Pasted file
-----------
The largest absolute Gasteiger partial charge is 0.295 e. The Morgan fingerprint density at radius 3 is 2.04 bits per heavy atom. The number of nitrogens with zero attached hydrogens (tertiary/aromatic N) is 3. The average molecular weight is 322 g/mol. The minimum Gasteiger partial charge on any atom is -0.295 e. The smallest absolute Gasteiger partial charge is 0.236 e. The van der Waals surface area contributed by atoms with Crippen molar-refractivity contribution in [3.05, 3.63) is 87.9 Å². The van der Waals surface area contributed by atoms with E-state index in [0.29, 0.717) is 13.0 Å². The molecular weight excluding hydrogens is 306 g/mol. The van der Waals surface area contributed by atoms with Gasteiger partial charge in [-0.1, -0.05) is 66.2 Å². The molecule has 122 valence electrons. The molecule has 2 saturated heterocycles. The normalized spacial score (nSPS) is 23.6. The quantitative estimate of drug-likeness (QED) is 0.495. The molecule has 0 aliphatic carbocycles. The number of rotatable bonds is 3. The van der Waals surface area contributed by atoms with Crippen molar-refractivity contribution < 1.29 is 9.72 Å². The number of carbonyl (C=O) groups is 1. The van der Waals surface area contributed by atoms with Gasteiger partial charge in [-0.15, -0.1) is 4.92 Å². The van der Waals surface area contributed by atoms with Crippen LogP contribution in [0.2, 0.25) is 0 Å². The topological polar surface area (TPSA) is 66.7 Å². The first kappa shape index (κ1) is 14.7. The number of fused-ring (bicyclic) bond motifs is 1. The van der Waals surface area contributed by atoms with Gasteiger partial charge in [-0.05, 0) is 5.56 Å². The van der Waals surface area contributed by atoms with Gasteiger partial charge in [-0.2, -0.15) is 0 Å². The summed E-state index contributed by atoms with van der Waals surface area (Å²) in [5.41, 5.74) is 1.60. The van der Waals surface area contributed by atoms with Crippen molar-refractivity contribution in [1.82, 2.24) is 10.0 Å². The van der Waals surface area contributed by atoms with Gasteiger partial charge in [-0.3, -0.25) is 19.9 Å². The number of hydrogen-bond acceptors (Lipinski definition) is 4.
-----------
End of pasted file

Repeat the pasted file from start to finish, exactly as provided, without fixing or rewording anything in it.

The largest absolute Gasteiger partial charge is 0.295 e. The Morgan fingerprint density at radius 3 is 2.04 bits per heavy atom. The number of nitrogens with zero attached hydrogens (tertiary/aromatic N) is 3. The average molecular weight is 322 g/mol. The minimum Gasteiger partial charge on any atom is -0.295 e. The smallest absolute Gasteiger partial charge is 0.236 e. The van der Waals surface area contributed by atoms with Crippen molar-refractivity contribution in [3.05, 3.63) is 87.9 Å². The van der Waals surface area contributed by atoms with E-state index in [0.29, 0.717) is 13.0 Å². The molecular weight excluding hydrogens is 306 g/mol. The van der Waals surface area contributed by atoms with Gasteiger partial charge in [-0.1, -0.05) is 66.2 Å². The molecule has 122 valence electrons. The molecule has 2 saturated heterocycles. The normalized spacial score (nSPS) is 23.6. The quantitative estimate of drug-likeness (QED) is 0.495. The molecule has 0 aliphatic carbocycles. The number of rotatable bonds is 3. The van der Waals surface area contributed by atoms with Crippen molar-refractivity contribution < 1.29 is 9.72 Å². The number of carbonyl (C=O) groups is 1. The van der Waals surface area contributed by atoms with Gasteiger partial charge in [-0.15, -0.1) is 4.92 Å². The van der Waals surface area contributed by atoms with Crippen LogP contribution in [0.2, 0.25) is 0 Å². The topological polar surface area (TPSA) is 66.7 Å². The first kappa shape index (κ1) is 14.7. The number of fused-ring (bicyclic) bond motifs is 1. The van der Waals surface area contributed by atoms with Gasteiger partial charge in [-0.05, 0) is 5.56 Å². The van der Waals surface area contributed by atoms with Gasteiger partial charge in [-0.2, -0.15) is 0 Å². The summed E-state index contributed by atoms with van der Waals surface area (Å²) in [5.41, 5.74) is 1.60. The van der Waals surface area contributed by atoms with Crippen molar-refractivity contribution in [1.82, 2.24) is 10.0 Å². The van der Waals surface area contributed by atoms with Gasteiger partial charge in [-0.3, -0.25) is 19.9 Å². The number of hydrogen-bond acceptors (Lipinski definition) is 4.